How long did it take before you saw a profit, and what were the biggest financial challenges that you faced the first year?
We were in the first couple months when I started seeing a profit. That first year, I don’t know. I didn’t really have any hurdles. I think my first year in business, we grossed $16,000. I was working two other jobs as well to make sure that I could still put money into marketing.
When were you were able to leave those two jobs and devote yourself full time to Darn Good Yarn?
It was about two years into it. I had to really hustle. And they were tough years. My one job, I worked three days a week and I commuted an hour each way.
I would get home, and I remember just balling yarn and packing out orders. It was grueling, but I gotta tell you, Carrie, I had to be in that place because it taught me how to streamline processes right from the beginning and respect every single dollar that I put into my business. To this day, we don’t buy fancy desk chairs, we strip out all of the nonsense, and we hustle. The women that work with me understand our corporate culture. I think that’s why we continue to stay successful and have a lot of profitability.
This is our first year offering a 401(k), and we have profit sharing as part of our retirement plan. We’re probably one of the only independent yarn companies that actually offers such a comprehensive package, and I’m proud of that.
How many employees do you have now, and when did you know it was the right time to hire your first employee?
It’s me, along with three other women that work full time, very full time some weeks. My financial advisor actually said, ‘think about getting to $250,000 in gross sales. That’s when you’ve proven yourself on the market, that it’s really a concept and not just a hobby that’s doing really well. Then you can start to think about bringing someone on.’ That was really the perfect advice. My goal was to reach a quarter of a million dollars in sales within the first three and a half years, and I made that goal. And I brought someone on as a virtual assistant.
You mentioned that you were in the Air Force. Do you feel like that prepared you for being a business owner?
I was active duty for two years. I was an officer. I think that experience made me a better CEO today. I think the Air Force taught me the concept of trusting your gut, but for me, I think my leadership comes from a more feminine place. It allows me to listen and balance things and put things into perspective a little bit more.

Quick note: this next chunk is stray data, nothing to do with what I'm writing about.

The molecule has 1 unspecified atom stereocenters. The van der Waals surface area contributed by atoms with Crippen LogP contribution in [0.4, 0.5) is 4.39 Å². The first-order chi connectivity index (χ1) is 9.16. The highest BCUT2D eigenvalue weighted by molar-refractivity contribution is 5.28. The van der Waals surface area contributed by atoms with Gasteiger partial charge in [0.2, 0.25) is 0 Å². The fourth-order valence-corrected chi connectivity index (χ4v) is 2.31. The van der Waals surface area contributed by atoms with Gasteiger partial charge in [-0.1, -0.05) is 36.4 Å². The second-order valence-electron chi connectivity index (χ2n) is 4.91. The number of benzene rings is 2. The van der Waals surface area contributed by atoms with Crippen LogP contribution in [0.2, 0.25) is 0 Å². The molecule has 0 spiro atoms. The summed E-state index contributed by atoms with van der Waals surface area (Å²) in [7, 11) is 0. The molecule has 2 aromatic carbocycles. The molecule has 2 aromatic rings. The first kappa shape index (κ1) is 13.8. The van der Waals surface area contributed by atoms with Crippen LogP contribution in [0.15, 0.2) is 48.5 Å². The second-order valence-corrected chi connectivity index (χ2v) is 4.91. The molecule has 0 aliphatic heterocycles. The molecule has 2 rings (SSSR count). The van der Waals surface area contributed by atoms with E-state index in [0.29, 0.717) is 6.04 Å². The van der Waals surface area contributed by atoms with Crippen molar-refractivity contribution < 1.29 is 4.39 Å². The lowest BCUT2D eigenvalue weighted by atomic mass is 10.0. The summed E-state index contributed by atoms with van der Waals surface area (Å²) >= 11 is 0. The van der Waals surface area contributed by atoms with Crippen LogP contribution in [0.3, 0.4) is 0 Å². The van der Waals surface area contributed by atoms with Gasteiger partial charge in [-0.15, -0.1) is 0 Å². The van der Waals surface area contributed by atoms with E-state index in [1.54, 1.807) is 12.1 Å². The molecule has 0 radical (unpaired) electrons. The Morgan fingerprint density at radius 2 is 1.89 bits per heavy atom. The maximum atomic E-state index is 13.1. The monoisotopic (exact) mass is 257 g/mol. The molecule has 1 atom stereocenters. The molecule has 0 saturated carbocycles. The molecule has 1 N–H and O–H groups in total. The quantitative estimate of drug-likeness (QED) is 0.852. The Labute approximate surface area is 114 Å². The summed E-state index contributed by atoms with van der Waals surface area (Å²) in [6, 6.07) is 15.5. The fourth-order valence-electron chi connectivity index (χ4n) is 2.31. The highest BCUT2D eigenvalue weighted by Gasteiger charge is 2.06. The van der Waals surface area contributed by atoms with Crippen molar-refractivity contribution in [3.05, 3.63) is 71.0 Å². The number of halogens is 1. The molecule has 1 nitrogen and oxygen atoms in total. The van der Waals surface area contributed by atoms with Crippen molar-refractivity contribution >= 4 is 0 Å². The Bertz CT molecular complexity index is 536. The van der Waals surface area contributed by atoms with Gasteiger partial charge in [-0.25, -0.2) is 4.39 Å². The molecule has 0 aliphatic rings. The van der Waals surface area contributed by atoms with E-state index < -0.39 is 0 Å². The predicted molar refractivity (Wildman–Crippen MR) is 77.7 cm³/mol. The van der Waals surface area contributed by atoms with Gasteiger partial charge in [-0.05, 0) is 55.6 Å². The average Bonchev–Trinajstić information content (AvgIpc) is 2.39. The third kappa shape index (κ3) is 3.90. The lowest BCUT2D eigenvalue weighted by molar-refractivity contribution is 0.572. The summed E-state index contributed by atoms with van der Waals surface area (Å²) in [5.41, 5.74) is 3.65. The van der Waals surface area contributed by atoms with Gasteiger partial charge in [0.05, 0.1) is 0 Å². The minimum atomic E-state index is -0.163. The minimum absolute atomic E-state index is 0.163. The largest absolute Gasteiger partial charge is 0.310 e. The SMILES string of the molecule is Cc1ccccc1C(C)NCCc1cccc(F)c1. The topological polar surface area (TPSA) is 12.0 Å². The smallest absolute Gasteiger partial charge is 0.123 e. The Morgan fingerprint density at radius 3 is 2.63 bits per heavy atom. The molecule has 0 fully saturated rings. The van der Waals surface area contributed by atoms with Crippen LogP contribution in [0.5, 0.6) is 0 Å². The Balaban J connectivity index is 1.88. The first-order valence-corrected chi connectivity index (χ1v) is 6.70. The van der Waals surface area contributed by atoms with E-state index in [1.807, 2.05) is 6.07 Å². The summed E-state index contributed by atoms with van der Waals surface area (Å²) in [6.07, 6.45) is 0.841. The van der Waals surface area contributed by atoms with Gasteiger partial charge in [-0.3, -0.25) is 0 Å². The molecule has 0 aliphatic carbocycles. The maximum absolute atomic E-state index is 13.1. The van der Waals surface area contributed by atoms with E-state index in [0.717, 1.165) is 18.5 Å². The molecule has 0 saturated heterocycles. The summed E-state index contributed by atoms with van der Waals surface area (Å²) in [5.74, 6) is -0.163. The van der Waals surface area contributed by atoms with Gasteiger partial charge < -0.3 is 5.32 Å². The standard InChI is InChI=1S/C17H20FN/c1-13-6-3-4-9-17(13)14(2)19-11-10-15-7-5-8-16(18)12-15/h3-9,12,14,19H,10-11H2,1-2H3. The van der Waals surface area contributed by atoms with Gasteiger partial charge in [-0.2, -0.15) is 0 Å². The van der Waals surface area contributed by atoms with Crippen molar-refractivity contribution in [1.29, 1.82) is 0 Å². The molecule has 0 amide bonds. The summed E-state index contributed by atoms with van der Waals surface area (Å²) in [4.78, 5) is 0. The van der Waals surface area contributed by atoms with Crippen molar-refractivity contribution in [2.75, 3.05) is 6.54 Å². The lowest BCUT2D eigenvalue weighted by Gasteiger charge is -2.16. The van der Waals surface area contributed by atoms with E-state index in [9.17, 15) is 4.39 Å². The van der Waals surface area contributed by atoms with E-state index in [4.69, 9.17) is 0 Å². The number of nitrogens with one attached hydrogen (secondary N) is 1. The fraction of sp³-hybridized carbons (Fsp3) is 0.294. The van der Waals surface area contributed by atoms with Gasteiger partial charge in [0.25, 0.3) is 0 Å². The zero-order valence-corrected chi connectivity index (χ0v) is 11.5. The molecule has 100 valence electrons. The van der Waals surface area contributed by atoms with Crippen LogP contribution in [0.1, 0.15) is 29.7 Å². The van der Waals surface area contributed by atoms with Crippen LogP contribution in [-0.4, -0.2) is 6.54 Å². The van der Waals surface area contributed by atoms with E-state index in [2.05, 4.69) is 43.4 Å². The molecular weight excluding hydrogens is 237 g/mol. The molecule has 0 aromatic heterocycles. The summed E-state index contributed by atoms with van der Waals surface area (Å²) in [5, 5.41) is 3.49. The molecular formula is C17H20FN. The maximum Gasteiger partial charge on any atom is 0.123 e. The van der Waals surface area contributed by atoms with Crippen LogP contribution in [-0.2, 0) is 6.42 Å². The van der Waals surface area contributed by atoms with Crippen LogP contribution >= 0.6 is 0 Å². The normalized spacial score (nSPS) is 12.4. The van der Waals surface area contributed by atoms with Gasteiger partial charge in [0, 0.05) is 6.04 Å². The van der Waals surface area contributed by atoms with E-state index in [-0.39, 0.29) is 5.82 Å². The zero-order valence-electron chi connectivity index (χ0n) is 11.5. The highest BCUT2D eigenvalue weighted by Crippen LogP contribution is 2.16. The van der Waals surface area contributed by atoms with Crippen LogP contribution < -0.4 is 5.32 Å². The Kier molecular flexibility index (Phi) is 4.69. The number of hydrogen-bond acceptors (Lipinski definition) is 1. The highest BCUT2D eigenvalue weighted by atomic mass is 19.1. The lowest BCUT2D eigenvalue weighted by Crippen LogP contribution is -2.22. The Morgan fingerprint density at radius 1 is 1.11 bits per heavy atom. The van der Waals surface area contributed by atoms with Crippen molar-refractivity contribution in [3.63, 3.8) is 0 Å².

One of my favorite moments from the Small Business Summit was when Jim Blasingame asked you what your favorite thing is about being a small business owner. You said, ‘Because it’s an opportunity to be a large business owner someday!’ So what’s on the horizon for you? What’s next?
We’ve been able to test certain concepts and products that are outside of yarn. We have some wearables, like skirts and handbags. Those have done very well with our core audience. So what we’re realizing is that people are really in love with what Darn Good Yarn does and is, but they’re not going to always knit and crochet. I haven’t knit in months, at this point, and I own a yarn company. We’re pivoting more into this place of being a lifestyle company offering goods and services that appeal to women either starting their own business or they just want to live a more artful lifestyle with intentions.
We’re going to be offering a broader product line, but we’re also moving into this space of opening up corporate stores. I’m talking to some investors right now, where it’s going to be this fusion of having it be our Darn Good Yarn products meets wine bar. I know that sounds weird, but there’s not a place we’ve found, except for Starbucks, for women to go and gather. And it happens at knitting groups all across the country, and there are tons of knitting groups across the country. We’re meeting in cafés and pulling it together in our own little way, and there’s not enough light. So I want to provide that space and bring the Darn Good Yarn experience into the corporate store environment and have a place for people to kick back, get a glass of wine with their friends, and if they’re there to craft and explore their creativity, they can do that in that space as well.
I always joke that it’s going to be like Chuck E. Cheese for women. We’re going to have wine. We’re going to have crafts. It’s going to be awesome, and you’re going to have a good time.
So right now, are you totally online sales, or do you have some of that community mix going on already?
We’re opening a dedicated fiber studio within our building and we’re doing classes here too. We have a retail store here in Schenectady. The people that know about us, they’re diehards, and they come in every single week.
What’s your biggest piece of financial advice for entrepreneurs who want to scale a business as you have?
Financially-speaking, saving is important, and don’t live further than your means. I purposefully live in a smaller house than I can afford because I don’t want that financial stress every month. If I have that financial stress, then I can’t actually develop the authenticity of the brand because I’m too worried about paying the bills in the here and now. I chose a very inexpensive house. We live fairly frugally. You don’t want to live totally poor, but keeping it in check and saying, ‘Just because my business is making over a million dollars a year doesn’t mean I need to be drinking $100 bottles of wine every day.’
Thank you so much to Nicole for taking the time to speak with me. If you’re in the market for some Darn Good Yarn, you can find them online at:
Are you a “Bootstrapper?” Do you know what it’s like to start a business from your kitchen table, garage, or mom’s basement? Learn cash flow management, balance sheets and “invoice factoring” by the grace of the Almighty Google, or a night class at your local community college? If so, I’d like to feature your story.